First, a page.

Water is directly responsible for millions of deaths every year. Water is in the system of every person who has died from cancer. Water, mixed with sodium, is toxic for many types of plants. Ingesting water can be fatal within minutes for young children. Evil world dictators are universally linked with water consumption. Water can be found within a quarter mile of all bee hive losses. With the proper spin, omission and phrasing, it is possible to use facts that make just about anything sound scary. Despite these unsettling facts, there will not likely be any efforts launched for a nationwide label on all products that have any association with contamination from water. None of the above statements about water are in any way untrue, but because everyone has first-hand experience with water every day, they know better. There is significant potential for the generation of fear, however, when spin-laden scare tactics are applied to things people are less familiar with, including genetic modification, pesticides and large farms.
I confess. I really enjoy Chipotle (hence forth referred to as Chi___le) burritos. What can I say? They are pretty darn tasty, but with that said, enough is enough.
With each round of anti-agriculture, negative advertisements, my stomach soured a bit more for the Mexican restaurant giant in spite of those tasty salsa options and sautéed veggies. The last set of ridiculous videos they released finally sealed the deal for me — no more Chi___le.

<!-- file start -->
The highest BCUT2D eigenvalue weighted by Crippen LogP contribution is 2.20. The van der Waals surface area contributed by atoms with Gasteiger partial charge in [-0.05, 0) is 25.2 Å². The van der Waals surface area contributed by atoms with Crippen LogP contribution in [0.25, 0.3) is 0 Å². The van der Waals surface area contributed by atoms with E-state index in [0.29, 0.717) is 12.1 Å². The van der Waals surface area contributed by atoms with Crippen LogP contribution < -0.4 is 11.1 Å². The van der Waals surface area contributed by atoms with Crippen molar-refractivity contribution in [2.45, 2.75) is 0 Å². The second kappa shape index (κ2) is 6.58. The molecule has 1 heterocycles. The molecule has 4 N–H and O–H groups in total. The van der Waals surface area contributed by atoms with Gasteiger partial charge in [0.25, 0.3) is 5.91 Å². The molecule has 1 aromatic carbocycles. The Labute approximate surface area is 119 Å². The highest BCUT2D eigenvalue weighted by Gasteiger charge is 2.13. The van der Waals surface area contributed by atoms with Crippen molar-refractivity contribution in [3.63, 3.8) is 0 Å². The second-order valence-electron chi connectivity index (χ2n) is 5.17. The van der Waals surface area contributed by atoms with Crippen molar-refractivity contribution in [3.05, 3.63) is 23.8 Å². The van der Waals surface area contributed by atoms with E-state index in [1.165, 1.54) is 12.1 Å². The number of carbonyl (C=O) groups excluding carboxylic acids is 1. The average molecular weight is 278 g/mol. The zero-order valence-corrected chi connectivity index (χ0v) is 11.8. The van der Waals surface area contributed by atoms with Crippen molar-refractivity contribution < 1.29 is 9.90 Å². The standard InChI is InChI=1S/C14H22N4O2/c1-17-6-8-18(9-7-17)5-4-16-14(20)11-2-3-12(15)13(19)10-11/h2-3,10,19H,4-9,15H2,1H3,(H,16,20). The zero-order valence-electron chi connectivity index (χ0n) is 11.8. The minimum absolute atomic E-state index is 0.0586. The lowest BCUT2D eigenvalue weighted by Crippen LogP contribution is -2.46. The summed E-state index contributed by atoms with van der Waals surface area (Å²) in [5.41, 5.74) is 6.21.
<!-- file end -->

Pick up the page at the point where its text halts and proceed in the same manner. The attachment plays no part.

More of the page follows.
I have talked with others in agriculture who share the same dilemma. Though I will not name any names, I know of those who try to hide the Chi___le wrappers in the bottom of the trashcan of their farm shop or make lonely trips after twilight so no one notices their farm truck in the parking lot. I even know one Ohio agriculture VIP who sends his children to get the burritos for him. By doing so, he can honestly say he does not personally support the business if his kids buy the food.
This spring, my family had the honor of celebrating the 95th birthday of my grandfather, Frank Deeds. Much has been said about his generation that has seen agriculture go from horses, to horsepower to satellite guidance in one amazing lifetime. He endured the Great Depression and survived service to our country in World War II. He farmed, taught agriculture and served as an FFA advisor for many years. He educated a generation of students, helping them to be better farmers and, more importantly, better people. He worked tirelessly (and successfully) to provide a better life for his children and grandchildren.